We may see dogs on the statues of two saints, namely St Dominic and St Roc. For St Dominic it’s a bit of a play on his name which sounds like Domini canis, or “The Lord’s Dog.” Dogs protect sheep from wolves, which is very appropriate for the great preaching of St Dominic. In the life of St Roc, he had been helping plague victims and eventually contracted the deadly disease himself. He went off to recuperate and during his period of isolation a dog brought him food and helped him by licking his wounds.
Let me give you three observations about this parable. First, the terrible state Lazarus is in, which the dog draws to our attention. (Note this isn’t the Lazarus whom Jesus raised from the dead on another occasion, whose sisters were Mary and Martha). Here Lazarus is a poor man, lying by a gate with sores, a pitiful state. Dogs even came and licked his sores. Now, I’m no doctor but I’m not sure that would have helped them heal very much. We can presume this means Lazarus is not strong enough to keep the dog away. He is helpless, though ironically the name Lazarus comes from the Hebrew meaning ‘God will help.’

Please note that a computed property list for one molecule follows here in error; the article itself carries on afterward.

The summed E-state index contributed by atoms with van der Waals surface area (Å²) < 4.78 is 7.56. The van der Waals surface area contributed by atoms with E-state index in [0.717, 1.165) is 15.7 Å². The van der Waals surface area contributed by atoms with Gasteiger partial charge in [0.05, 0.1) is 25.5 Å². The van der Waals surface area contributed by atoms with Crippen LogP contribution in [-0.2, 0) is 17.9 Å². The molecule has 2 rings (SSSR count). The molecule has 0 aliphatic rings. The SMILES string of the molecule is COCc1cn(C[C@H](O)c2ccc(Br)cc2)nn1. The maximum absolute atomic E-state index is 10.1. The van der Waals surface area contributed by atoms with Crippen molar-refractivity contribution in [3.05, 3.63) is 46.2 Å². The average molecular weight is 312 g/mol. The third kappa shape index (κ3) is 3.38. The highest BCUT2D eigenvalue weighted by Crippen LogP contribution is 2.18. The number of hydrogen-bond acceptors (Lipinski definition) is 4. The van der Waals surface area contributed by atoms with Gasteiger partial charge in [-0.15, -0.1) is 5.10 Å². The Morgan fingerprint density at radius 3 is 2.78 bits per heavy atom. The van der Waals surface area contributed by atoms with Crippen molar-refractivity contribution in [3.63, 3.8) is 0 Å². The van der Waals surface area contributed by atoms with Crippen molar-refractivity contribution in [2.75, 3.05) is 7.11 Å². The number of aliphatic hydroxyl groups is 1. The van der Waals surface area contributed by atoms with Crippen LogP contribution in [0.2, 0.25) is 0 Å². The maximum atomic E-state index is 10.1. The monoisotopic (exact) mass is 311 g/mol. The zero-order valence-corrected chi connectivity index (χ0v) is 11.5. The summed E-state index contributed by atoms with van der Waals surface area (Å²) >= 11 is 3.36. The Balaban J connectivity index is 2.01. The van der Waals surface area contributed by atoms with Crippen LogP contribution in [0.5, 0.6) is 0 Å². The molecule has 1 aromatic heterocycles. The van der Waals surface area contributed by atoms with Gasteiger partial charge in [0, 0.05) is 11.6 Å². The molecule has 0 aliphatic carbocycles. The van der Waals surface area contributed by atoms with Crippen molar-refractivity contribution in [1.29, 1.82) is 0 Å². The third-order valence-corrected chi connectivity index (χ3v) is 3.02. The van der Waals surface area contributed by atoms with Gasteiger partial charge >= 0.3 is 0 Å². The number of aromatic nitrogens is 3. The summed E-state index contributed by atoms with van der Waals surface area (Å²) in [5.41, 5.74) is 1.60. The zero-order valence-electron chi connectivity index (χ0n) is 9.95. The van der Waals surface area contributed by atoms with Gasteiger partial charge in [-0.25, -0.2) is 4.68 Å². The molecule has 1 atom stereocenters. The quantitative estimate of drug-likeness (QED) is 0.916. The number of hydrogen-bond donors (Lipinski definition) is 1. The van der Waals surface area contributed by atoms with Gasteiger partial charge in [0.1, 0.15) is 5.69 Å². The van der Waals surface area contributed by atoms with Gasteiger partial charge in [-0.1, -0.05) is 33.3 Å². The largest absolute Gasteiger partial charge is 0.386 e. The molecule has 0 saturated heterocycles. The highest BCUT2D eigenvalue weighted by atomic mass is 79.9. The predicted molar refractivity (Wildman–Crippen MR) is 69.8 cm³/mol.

Secondly, that help comes in eternal life, as revealed in the parable, where the fortunes of the two are reversed. Yes, this is another sign of what Heaven is like, similar to the great proclamation of the Kingdom by Mary, the Mother of God, in the Magnificat: “He casts the mighty from their thrones and raises the lowly. He fills the starving with good things,” (St Luke 1:52). Lazarus is transported to the bosom of Abraham, our father in faith, the just man and from whom a great nation is forged with many descendants, the children of the promise made to him by God. As in this world, rich and poor can see each other’s lot. The Rich man - known in the tradition of the Church as ‘Dives’ from the Latin for ‘rich man’ - he wants his sufferings eased by the dipping of a finger in water to cool his tongue. This is not the only place where life after death without Heaven is said to involve suffering, think also of the image of grinding of teeth deployed by the Lord (St Matthew 13:42).